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[Excerpt] Established institutions that serve the interests of white-collar workers find themselves at a critical juncture. On the one hand they can foresee the potential to augment membership and influence. On the other hand, they confront the reality of reconfigured labor markets. Growth (and indeed survival) is contingent upon being able to adapt to the changing needs and interests of professional and technical workers. The combination of technological advances and alterations in the functioning of white-collar markets suggests strategic reconceptualization and institutional transformation. This chapter explores the attitudes of professional and technical workers toward their jobs and labor market organizations in search of information relevant to institutional transformation.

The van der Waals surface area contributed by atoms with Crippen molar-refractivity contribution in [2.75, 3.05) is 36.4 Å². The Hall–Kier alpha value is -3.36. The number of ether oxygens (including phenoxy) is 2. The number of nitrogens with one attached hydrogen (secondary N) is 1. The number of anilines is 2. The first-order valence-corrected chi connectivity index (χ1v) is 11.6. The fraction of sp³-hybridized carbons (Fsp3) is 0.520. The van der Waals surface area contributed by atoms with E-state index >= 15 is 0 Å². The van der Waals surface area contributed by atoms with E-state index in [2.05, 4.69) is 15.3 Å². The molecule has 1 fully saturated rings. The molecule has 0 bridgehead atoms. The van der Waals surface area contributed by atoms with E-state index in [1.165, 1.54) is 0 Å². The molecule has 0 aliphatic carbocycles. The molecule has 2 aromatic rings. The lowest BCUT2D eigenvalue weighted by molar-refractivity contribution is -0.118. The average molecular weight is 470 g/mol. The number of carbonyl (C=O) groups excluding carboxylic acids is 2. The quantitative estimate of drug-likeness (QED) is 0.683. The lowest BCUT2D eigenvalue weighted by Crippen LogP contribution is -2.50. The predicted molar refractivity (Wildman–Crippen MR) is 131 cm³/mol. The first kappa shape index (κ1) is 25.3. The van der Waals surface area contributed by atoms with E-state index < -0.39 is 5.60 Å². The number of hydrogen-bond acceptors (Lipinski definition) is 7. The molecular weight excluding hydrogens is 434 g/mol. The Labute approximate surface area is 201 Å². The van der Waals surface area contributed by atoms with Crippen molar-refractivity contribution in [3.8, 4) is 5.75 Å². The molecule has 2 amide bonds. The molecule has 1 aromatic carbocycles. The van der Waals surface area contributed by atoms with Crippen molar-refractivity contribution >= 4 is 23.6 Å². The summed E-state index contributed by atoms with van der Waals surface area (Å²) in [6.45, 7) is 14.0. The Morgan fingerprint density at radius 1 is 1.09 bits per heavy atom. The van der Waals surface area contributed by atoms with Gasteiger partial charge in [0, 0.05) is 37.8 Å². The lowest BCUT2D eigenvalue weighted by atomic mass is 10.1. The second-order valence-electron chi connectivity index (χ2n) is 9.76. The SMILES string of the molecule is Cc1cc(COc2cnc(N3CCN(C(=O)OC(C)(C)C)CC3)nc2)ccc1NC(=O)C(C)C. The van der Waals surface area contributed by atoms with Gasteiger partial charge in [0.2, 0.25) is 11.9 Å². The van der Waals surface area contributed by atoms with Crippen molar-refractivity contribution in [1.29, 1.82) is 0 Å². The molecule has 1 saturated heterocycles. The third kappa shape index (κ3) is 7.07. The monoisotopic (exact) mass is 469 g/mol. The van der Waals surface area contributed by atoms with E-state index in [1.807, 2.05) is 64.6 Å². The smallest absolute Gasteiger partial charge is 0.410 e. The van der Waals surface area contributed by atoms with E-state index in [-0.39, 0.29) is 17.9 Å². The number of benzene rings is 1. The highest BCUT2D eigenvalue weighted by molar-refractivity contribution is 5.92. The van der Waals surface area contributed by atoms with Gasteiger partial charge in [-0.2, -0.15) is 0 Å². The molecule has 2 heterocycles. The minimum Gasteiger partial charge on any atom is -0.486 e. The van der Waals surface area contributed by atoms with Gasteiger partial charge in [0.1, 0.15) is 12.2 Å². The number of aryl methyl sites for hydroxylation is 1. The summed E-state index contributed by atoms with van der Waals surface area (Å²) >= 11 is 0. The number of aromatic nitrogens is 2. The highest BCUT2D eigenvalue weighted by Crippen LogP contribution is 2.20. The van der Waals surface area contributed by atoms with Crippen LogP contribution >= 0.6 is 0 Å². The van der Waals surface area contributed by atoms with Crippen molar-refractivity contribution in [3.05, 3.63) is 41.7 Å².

Suggested Citation
Hurd, R. W. & Bunge, J. (2004). Unionization of professional and technical workers: The labor market and institutional transformation [Electronic version]. In R. B. Freeman, J. Hersch & L. Mishel (Eds.), Emerging labor market institutions for the 21st century (179-206). Chicago, IL: University of Chicago Press for the National Bureau of Economic Research.

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